“Ideas were, are, and always will be the next big thing,” Richard Stengel wrote pantingly in his editor’s letter in Time’s “third annual 10 Ideas issue,” published last month. (What a damning admission, to announce an annual special ideas issue.) His assumption that the next big thing is what we most desperately need to know is itself an idea to which some analytical pressure must be applied, but it nicely captures the spirit of the love of ideas in contemporary America. “Conceptual scoops,” Stengel calls the ideas in his issue. Most of them are just pop futurology, fantasies about this and that generated by bits of data about this and that: “TV will save the world,” or “The twilight of the elites,” or “The future of work looks a lot like unemployment.” Bracing stuff. The latter scoop was articulated in one of the most imbecilic articles I have ever read: “Rather than warehouse their children in factory schools invented to instill obedience in the future mill workers of America, bourgeois rebels will educate their kids in virtual schools tailored to different learning styles.” That is not an idea, it is an invitation to child protective services. Also, “The cultural battle lines of our time, with red America pitted against blue, will be scrambled as Buddhist vegan militia members and evangelical anarchist squatters trade tips on how to build self-sufficient vertical farms from scrap-heap materials.” This “idea,” the bastard child of Philip K. Dick and Mark Penn, is not only obscure, it is also a fine illustration of the way in which ideas these days are frequently little more than a pundit’s hot mix of slogans and stereotypes. In this circus of ideas, as in every circus, what counts most is novelty. In our fresh thinking, the fresh is more important than the thinking.
The New York Times Magazine also has an “annual year in ideas” issue, which appeared last winter. Some of its ideas were just news of the weird, such as “music for monkeys” or “cows with names make more milk”; but most of them were cute little inventions or discoveries—ethical robots (“Imagine robots that obey injunctions like Immanuel Kant’s categorical imperative”), and bicycle highways, and lithium in the water supply, and the kitchen sink that puts out fires. Whatever all this is, it is not the life of the mind. Or more precisely, it is the life of the mind conceived pragmatically. These are indeed the archetypal ideas for a society in which the most important question to be asked about a proposition is not whether it is true or false, or good or bad, or right or wrong, but whether it will work—a society in which a checklist can be mistaken for a manifesto. Pragmatism is also an idea, of course: the big idea of small ideas, of ideas as directions and instructions, like the arrowed drawings in Ikea boxes.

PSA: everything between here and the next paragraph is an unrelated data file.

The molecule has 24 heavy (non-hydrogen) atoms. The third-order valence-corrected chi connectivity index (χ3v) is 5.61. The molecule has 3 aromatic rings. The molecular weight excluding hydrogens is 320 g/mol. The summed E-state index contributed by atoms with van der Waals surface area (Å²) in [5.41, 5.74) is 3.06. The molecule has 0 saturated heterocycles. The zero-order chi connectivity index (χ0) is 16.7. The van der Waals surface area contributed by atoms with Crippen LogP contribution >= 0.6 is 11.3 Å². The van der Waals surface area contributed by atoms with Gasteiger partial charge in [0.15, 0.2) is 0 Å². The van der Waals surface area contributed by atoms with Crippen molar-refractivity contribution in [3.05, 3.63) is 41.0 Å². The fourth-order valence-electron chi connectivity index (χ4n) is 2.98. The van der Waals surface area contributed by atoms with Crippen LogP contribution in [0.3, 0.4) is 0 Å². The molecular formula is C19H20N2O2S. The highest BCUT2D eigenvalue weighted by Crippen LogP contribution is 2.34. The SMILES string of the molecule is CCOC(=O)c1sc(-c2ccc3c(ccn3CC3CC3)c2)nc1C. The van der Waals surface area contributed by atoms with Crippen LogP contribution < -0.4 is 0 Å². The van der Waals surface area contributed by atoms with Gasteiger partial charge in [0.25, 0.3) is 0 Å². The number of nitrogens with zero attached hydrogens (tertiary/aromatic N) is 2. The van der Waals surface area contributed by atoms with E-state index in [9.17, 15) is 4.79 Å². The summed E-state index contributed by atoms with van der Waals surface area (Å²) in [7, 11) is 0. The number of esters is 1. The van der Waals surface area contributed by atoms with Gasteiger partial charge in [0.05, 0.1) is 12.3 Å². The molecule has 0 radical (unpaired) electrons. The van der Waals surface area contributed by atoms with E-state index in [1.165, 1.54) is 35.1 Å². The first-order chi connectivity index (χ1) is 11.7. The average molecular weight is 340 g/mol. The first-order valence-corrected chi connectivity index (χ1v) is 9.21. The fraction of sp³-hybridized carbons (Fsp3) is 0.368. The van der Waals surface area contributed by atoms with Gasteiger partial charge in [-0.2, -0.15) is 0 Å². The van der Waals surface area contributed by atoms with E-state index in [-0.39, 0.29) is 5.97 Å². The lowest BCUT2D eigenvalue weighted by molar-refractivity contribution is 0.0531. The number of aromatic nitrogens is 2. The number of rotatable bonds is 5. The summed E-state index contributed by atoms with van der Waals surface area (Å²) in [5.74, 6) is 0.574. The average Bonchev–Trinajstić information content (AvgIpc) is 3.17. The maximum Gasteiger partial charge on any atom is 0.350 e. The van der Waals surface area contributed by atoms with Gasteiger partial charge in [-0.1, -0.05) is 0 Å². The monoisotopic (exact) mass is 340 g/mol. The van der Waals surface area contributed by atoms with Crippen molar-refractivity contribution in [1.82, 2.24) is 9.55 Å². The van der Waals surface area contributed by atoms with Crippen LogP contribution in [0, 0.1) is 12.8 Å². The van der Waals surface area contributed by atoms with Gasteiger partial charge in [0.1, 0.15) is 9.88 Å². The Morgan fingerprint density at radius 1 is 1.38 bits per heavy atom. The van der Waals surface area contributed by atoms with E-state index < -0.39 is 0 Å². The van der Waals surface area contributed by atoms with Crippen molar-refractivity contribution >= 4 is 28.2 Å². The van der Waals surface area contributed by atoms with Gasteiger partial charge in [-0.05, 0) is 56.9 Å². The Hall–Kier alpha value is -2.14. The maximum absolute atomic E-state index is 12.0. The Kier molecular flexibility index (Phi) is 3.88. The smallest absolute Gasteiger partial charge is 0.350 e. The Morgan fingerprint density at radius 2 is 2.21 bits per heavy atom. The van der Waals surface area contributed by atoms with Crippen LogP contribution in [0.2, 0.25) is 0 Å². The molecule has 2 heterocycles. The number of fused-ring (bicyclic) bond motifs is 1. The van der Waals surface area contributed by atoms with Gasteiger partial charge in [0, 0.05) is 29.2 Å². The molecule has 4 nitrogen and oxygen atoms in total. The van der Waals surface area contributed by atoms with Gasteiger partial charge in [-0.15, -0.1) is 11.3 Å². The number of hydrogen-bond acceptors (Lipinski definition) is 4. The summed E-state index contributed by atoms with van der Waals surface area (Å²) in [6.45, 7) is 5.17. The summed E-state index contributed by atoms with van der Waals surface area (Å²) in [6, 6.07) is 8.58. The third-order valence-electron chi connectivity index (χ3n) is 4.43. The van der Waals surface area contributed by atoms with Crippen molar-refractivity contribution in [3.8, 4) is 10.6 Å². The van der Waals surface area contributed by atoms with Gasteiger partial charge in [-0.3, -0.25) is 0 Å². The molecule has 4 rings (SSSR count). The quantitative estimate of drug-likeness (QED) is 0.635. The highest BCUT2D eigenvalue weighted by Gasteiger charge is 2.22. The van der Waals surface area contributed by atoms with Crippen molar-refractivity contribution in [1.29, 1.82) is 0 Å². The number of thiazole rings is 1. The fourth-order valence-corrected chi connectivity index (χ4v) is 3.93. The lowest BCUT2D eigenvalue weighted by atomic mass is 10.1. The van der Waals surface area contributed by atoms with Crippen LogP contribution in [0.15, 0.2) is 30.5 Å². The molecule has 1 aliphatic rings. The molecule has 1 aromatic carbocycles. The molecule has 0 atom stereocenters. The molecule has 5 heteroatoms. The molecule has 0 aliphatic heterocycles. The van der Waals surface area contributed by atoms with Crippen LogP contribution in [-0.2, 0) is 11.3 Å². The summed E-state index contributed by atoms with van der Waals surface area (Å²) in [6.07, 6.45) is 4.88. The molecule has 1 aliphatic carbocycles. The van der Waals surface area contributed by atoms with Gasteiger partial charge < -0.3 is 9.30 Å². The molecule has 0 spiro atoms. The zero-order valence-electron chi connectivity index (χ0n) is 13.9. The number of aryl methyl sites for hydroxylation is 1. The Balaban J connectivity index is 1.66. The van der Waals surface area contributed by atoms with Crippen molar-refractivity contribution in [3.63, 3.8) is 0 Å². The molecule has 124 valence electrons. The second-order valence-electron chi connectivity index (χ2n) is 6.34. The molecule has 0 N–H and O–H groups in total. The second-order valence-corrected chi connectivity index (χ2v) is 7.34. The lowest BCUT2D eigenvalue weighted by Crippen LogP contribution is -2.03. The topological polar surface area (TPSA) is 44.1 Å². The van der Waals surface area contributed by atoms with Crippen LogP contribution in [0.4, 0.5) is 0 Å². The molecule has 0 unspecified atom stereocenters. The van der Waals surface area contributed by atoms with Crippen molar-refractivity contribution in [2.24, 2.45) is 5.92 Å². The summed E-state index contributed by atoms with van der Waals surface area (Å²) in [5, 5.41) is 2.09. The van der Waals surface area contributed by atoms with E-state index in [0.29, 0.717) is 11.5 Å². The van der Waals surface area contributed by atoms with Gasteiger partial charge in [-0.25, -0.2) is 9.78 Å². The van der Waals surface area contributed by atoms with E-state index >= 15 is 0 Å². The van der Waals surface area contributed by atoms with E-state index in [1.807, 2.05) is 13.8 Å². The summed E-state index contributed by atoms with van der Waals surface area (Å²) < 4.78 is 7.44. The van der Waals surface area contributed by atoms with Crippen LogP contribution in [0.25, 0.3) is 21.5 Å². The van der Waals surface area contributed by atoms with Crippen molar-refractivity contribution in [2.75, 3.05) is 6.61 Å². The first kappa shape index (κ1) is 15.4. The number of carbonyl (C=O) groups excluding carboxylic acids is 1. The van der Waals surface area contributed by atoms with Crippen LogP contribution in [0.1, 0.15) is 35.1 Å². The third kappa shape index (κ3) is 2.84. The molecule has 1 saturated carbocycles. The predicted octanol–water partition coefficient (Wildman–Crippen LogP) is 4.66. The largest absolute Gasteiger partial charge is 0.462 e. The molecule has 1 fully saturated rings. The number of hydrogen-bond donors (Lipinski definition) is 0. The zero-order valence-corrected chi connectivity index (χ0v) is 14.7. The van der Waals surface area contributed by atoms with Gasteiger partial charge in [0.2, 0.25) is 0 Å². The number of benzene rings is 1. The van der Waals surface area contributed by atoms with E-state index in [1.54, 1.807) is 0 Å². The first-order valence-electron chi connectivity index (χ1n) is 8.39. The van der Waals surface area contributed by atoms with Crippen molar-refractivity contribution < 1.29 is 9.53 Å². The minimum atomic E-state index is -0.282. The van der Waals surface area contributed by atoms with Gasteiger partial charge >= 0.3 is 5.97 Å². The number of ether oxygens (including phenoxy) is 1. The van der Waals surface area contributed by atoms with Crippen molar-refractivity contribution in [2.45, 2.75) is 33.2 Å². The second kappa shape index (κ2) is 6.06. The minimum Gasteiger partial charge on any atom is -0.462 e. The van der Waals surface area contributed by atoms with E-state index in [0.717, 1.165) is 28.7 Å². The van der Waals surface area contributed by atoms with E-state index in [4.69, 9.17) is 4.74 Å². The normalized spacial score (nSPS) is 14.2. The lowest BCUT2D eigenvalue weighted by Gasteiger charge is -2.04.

This impoverishment of our idea of ideas—our satisfaction with what Owen Barfield witheringly described as “dashboard knowledge”—may be attributed to the new prestige, even the new tyranny, of the social sciences. You may have noticed that the digital age is the golden age of data; and intellectuals everywhere seem to have fallen under the spell of e-positivism. In American journalism, the most comic representative of the cult of “new research” and “recent studies” is David Brooks and his tiny empirical sentences. My recent favorite was his freakonomical discussion of Sandra Bullock’s predicament, in which he comfortingly noted that “research by Donald A. Redelmeier and Sheldon M. Singh has found that, on average, Oscar winners live nearly four years longer than nominees that don’t win.” The Redelmeier-Singh hypothesis! This “science” is related to the rise of behavioral economics, which looks to me like an unfortunate expansion of utilitarianism. Bentham was at least dead to questions of sensibility; but the behavioral economists are confident that they can quantify those questions, and thereby disguise an old and narrow interest in the outcomes of decisions by consumers and investors with a new and broad interest in the mysteries of the human psyche. But you do not honor those mysteries with econometric expressions. Here, from a recent paper in the catchfire field of “happiness studies,” is an example:
I do not pretend to be able to read such notation. I confess to a certain philistinism about all this. But my conscience is less troubled when I consider the philistinism of the equation-makers in their treatment of realms of human experience in which their methods have no place, their contempt for the deep and hard-won distinction between explanation and understanding in the analysis of human affairs. I find their regressions regressive. They owe their ascendancy to the reduced intellectual aspirations of their society. I do not mean to say that the only ideas are philosophical ones; but I half-mean to say so. I miss the days when our public disputations were torn between Marx and Burke; when people believed in as much as they believed that; when we had battles of ideas and not festivals of ideas. And I worry that it is only the liberals who have moved into the natty minimalist and instrumentalist universe. The Tea Party is thinking big.
Leon Wieseltier is the literary editor of The New Republic.